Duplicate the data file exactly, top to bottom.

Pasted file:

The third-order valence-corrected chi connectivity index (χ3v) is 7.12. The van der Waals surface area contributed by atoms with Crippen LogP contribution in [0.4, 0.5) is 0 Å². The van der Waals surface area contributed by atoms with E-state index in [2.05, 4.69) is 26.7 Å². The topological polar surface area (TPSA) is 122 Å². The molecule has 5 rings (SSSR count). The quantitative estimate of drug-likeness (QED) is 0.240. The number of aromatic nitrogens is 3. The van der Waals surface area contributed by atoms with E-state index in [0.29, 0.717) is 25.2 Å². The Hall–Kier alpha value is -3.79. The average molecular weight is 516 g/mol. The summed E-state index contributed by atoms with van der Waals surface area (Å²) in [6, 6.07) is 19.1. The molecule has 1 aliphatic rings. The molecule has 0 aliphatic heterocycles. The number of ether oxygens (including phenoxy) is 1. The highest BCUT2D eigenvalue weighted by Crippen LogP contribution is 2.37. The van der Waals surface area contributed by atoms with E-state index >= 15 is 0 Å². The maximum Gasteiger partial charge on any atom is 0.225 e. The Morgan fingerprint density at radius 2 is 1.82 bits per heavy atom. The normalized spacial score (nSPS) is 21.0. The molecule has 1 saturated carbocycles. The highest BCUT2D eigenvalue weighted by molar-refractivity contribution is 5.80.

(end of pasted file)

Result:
The third-order valence-corrected chi connectivity index (χ3v) is 7.12. The van der Waals surface area contributed by atoms with Crippen LogP contribution in [0.4, 0.5) is 0 Å². The van der Waals surface area contributed by atoms with E-state index in [2.05, 4.69) is 26.7 Å². The topological polar surface area (TPSA) is 122 Å². The molecule has 5 rings (SSSR count). The quantitative estimate of drug-likeness (QED) is 0.240. The number of aromatic nitrogens is 3. The van der Waals surface area contributed by atoms with E-state index in [0.29, 0.717) is 25.2 Å². The Hall–Kier alpha value is -3.79. The average molecular weight is 516 g/mol. The summed E-state index contributed by atoms with van der Waals surface area (Å²) in [6, 6.07) is 19.1. The molecule has 1 aliphatic rings. The molecule has 0 aliphatic heterocycles. The number of ether oxygens (including phenoxy) is 1. The highest BCUT2D eigenvalue weighted by Crippen LogP contribution is 2.37. The van der Waals surface area contributed by atoms with E-state index >= 15 is 0 Å². The maximum Gasteiger partial charge on any atom is 0.225 e. The Morgan fingerprint density at radius 2 is 1.82 bits per heavy atom. The normalized spacial score (nSPS) is 21.0. The molecule has 1 saturated carbocycles. The highest BCUT2D eigenvalue weighted by molar-refractivity contribution is 5.80.